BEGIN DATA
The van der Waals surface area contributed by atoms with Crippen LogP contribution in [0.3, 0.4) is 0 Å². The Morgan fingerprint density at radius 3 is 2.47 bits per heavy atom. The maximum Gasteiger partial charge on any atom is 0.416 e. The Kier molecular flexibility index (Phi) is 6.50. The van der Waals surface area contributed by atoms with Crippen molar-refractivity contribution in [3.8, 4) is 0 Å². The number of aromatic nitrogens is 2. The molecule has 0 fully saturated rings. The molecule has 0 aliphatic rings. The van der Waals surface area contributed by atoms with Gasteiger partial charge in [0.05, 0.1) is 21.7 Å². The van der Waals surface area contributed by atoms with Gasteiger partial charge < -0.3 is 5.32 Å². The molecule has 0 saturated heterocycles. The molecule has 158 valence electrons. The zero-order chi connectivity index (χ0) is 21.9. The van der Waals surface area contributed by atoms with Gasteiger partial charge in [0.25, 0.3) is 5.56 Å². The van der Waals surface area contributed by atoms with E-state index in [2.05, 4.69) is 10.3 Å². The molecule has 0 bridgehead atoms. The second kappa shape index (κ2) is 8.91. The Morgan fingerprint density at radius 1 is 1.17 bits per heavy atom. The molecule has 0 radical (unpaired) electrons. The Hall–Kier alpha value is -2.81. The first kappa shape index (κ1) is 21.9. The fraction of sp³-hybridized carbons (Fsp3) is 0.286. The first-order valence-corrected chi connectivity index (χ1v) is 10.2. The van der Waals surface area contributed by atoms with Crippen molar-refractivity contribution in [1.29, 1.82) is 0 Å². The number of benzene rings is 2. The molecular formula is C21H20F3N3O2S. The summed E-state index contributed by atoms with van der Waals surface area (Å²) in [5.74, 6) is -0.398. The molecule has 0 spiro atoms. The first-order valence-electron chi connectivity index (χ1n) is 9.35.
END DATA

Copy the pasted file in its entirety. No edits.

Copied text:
The van der Waals surface area contributed by atoms with Crippen LogP contribution in [0.3, 0.4) is 0 Å². The Morgan fingerprint density at radius 3 is 2.47 bits per heavy atom. The maximum Gasteiger partial charge on any atom is 0.416 e. The Kier molecular flexibility index (Phi) is 6.50. The van der Waals surface area contributed by atoms with Crippen molar-refractivity contribution in [3.8, 4) is 0 Å². The number of aromatic nitrogens is 2. The molecule has 0 fully saturated rings. The molecule has 0 aliphatic rings. The van der Waals surface area contributed by atoms with Gasteiger partial charge in [0.05, 0.1) is 21.7 Å². The van der Waals surface area contributed by atoms with Gasteiger partial charge < -0.3 is 5.32 Å². The molecule has 0 saturated heterocycles. The molecule has 158 valence electrons. The zero-order chi connectivity index (χ0) is 21.9. The van der Waals surface area contributed by atoms with Gasteiger partial charge in [0.25, 0.3) is 5.56 Å². The van der Waals surface area contributed by atoms with E-state index in [2.05, 4.69) is 10.3 Å². The molecule has 0 bridgehead atoms. The second kappa shape index (κ2) is 8.91. The Morgan fingerprint density at radius 1 is 1.17 bits per heavy atom. The molecule has 0 radical (unpaired) electrons. The Hall–Kier alpha value is -2.81. The first kappa shape index (κ1) is 21.9. The fraction of sp³-hybridized carbons (Fsp3) is 0.286. The first-order valence-corrected chi connectivity index (χ1v) is 10.2. The van der Waals surface area contributed by atoms with Crippen molar-refractivity contribution in [1.29, 1.82) is 0 Å². The number of benzene rings is 2. The molecular formula is C21H20F3N3O2S. The summed E-state index contributed by atoms with van der Waals surface area (Å²) in [5.74, 6) is -0.398. The molecule has 0 spiro atoms. The first-order valence-electron chi connectivity index (χ1n) is 9.35.